We gave our previous helmets a good looking over and discovered that mine had a crack in it. After a bit of reading, the advise was throw it away. Maybe I miss treated my helmet, dropping it on a few occasions. This time we have been given helmets from Catlike, these will be looked after well. A fair exchange for the potential of saving our lives. They have also offered us a pair of sunglasses with photochromic lenses. I have been interested to try this type of lens, as many occasions we have been trying to find a spot to camp just before it gets dark. Taking off my sunglasses, going downhill I often get little flys in my eyes. So usually I just wear the sunglasses bombing down a hill in semi darkness, its as dangerous as it sounds. Hopefully this is going to help us out in those situations.
Helmet – Olula
Sunglasses – Maverick
The head office of Cateye is not far away from Mayu’s house in Japan, so we might end up popping in on the way back home. Cateye gave us these lights for our previous trip and as you would hope, they are still working perfectly. The front light is ridiculously bright, I remember riding one night on a dark desert road in Namibia, you could see so far in front of you. The light has 3 settings, at the highest we get flashed by cars telling us to dim the light. We try not to cycle in the dark, but when we do, its great to be well lit up.
Front light – Volt 700
Montbell is not very well known outside of Japan, but I would say its the most established outdoor brand in Japan. They are the reason why we started contacting companies for gear in exchange for photos and reviews. They have a form on their website encouraging anyone on a long adventure to get in contact with them. We bought two sleeping bags from them four years ago.(https://2islandtravellers.com/sleeping) They are still in use, we look after them really well. They were an expensive item but the reason why we choose them over other brands was the way they are constructed. The stitching is at a 45 degree angle. Letting you stretch around inside the bag. Not sure why more companies don’t take this approach, as its such a simple but effective design change to the standard mommy down bag. We have been given a warmer bag for our next trip as we start in winter and plan to spend a lot of our time at altitude.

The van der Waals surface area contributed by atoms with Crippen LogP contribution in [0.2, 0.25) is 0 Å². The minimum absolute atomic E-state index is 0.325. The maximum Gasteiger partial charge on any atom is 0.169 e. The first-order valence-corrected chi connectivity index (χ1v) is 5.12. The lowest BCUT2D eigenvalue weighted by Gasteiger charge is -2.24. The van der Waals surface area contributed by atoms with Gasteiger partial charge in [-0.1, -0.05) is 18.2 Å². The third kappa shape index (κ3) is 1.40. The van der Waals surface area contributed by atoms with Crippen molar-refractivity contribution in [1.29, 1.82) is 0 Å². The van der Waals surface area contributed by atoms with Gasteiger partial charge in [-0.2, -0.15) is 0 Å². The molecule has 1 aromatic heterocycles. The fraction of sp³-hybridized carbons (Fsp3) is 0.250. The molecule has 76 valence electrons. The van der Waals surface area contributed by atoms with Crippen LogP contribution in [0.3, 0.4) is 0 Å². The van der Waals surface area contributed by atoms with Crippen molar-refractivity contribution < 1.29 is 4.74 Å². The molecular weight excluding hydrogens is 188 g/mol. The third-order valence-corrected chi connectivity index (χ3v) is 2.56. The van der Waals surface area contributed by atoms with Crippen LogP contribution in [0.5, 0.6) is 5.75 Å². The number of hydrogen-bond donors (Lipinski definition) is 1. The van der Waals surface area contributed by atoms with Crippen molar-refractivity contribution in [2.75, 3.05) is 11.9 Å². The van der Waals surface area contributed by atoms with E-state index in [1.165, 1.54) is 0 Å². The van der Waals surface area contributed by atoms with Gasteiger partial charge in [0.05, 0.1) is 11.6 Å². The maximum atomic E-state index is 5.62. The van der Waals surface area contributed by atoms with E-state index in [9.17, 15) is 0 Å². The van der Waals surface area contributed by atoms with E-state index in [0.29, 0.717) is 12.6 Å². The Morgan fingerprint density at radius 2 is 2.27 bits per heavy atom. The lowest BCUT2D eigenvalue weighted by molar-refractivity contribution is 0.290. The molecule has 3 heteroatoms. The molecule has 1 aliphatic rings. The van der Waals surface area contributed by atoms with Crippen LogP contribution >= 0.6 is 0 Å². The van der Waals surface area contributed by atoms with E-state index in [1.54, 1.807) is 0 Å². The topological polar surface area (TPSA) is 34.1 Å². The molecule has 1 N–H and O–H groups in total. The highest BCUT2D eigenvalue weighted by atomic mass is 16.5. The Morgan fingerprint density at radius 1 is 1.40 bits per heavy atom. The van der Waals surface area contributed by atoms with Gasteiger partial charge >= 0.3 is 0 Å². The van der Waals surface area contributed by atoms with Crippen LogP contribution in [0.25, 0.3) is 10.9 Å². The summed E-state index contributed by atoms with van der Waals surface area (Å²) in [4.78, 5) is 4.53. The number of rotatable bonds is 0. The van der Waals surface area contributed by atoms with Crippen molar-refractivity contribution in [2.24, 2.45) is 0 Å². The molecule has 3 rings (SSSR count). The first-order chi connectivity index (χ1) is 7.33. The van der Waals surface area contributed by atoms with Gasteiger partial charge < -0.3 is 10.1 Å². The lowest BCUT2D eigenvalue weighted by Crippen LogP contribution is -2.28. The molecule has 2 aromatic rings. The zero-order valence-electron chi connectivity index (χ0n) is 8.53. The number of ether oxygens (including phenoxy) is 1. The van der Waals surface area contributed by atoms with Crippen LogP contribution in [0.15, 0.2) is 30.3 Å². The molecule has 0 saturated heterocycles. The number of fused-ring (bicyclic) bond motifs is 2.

Montbell have also supplied us with a tent, which we had with us through Africa and Europe
(https://2islandtravellers.com/our-home-sweet-tent). The first tent had quite a major design floor on the stitching around the zipper. Having great customer service and recognising the fault in the tent, they sent us a new model that we managed to pick up in Turkey. This design change corrected the previous fault and we have confidence that it will serve us well in the upcoming ride. They have also sent us a green fly sheet, which previously wasn’t available. As the tent is designed for mountain weather, bright yellow helps you to be seen if a rescue is required. However we don’t plan on being rescued and green should help us blend in this time.